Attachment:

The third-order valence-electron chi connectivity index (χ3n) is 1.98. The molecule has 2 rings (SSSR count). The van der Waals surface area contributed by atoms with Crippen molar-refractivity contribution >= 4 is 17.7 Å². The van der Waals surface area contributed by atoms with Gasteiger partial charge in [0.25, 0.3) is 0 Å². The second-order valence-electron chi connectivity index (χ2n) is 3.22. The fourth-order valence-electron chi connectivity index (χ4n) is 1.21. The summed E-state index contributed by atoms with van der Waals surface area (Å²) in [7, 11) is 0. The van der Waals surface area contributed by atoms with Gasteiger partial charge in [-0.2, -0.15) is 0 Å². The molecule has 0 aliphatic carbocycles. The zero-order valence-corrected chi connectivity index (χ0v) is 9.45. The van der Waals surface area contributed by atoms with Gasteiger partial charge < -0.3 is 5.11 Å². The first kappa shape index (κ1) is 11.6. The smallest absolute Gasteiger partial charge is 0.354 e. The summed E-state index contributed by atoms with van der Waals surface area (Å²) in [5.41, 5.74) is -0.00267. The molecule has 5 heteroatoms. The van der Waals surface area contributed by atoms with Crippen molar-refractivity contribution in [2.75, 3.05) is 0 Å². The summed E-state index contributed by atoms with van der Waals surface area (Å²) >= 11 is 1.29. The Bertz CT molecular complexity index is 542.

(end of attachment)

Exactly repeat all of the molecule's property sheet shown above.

The third-order valence-electron chi connectivity index (χ3n) is 1.98. The molecule has 2 rings (SSSR count). The van der Waals surface area contributed by atoms with Crippen molar-refractivity contribution >= 4 is 17.7 Å². The van der Waals surface area contributed by atoms with Gasteiger partial charge in [0.25, 0.3) is 0 Å². The second-order valence-electron chi connectivity index (χ2n) is 3.22. The fourth-order valence-electron chi connectivity index (χ4n) is 1.21. The summed E-state index contributed by atoms with van der Waals surface area (Å²) in [7, 11) is 0. The van der Waals surface area contributed by atoms with Gasteiger partial charge in [-0.2, -0.15) is 0 Å². The molecule has 0 aliphatic carbocycles. The zero-order valence-corrected chi connectivity index (χ0v) is 9.45. The van der Waals surface area contributed by atoms with Gasteiger partial charge < -0.3 is 5.11 Å². The first kappa shape index (κ1) is 11.6. The smallest absolute Gasteiger partial charge is 0.354 e. The summed E-state index contributed by atoms with van der Waals surface area (Å²) in [5.41, 5.74) is -0.00267. The molecule has 5 heteroatoms. The van der Waals surface area contributed by atoms with Crippen molar-refractivity contribution in [2.75, 3.05) is 0 Å². The summed E-state index contributed by atoms with van der Waals surface area (Å²) >= 11 is 1.29. The Bertz CT molecular complexity index is 542.